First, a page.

Reading the Peabody sisters' letters.

How we interpret the past.
May 17 2005 7:22 AM

The Spirit of the Letter

What biographers find in other people's mail.

(Continued from Page 1)

Perhaps most biographers are plagued with the worry, as they near the completion of their books, that they haven't been as faithful to the facts as they might have been. As a first-time biographer, anxiously proofreading nearly a hundred pages of documentary endnotes, I certainly was. The farther a biographer is removed from research in the archives, the more she suspects the characters in the historical drama she is constructing may have become her own creations—not invented out of whole cloth, as in a novel, but shaded to make certain personality traits more vivid and to fit a larger narrative. But reading these new letters, I was struck by how distinct each sister's voice was, emerging from the clutter of pages, and how true to the characters I'd put forward in the book. I could almost predict what each one would say as I pulled her letter from the pile. It was as if the Peabody sisters were speaking to me, one last time, across the centuries.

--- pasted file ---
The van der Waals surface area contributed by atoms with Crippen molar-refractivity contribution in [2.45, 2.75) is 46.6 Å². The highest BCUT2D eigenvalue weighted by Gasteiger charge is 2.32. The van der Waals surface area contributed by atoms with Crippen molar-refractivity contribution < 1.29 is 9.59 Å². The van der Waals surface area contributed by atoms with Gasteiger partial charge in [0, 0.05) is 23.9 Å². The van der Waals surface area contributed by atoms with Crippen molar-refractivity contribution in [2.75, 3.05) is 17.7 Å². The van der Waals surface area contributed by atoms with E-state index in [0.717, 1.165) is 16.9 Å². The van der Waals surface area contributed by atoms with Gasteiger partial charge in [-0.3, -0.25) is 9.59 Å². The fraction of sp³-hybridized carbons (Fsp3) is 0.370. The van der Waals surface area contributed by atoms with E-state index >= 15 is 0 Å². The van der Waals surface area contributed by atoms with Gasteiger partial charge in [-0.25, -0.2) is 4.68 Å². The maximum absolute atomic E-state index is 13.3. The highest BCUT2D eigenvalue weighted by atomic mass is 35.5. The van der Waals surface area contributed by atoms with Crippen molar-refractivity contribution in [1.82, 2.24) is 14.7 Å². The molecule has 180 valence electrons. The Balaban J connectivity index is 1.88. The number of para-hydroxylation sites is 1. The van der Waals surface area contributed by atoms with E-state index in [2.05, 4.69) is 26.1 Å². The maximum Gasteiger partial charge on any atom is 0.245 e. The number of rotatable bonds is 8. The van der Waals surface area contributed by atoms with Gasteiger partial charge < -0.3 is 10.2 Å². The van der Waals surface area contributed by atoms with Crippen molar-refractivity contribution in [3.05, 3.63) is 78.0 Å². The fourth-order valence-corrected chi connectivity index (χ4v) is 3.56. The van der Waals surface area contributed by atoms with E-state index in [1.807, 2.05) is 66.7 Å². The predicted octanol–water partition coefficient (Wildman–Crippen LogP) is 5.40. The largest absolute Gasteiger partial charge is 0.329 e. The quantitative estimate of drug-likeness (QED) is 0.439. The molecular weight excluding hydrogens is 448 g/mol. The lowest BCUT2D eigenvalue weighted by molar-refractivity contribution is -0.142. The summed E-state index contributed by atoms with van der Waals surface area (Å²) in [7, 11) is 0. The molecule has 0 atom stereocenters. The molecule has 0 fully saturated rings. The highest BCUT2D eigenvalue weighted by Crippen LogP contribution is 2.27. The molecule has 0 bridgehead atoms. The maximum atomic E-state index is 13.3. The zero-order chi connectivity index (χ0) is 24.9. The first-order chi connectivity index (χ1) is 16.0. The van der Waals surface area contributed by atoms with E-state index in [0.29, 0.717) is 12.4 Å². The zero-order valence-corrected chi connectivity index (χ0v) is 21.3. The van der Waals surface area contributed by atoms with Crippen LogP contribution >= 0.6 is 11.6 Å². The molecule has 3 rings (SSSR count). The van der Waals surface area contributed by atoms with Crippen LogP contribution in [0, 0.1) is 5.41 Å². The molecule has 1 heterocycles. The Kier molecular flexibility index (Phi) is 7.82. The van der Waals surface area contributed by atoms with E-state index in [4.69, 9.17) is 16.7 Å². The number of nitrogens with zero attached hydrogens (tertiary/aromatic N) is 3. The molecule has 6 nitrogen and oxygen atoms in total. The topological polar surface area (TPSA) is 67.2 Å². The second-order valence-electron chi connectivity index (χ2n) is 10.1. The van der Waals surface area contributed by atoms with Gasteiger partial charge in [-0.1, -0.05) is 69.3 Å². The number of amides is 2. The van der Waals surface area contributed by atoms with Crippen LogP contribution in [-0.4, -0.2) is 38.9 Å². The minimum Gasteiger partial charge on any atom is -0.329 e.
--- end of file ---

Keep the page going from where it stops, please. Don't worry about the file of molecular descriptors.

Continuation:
Megan Marshall is the author of The Peabody Sisters: Three Women Who Ignited American Romanticism. She teaches nonfiction writing and the art of archival research at Emerson College.

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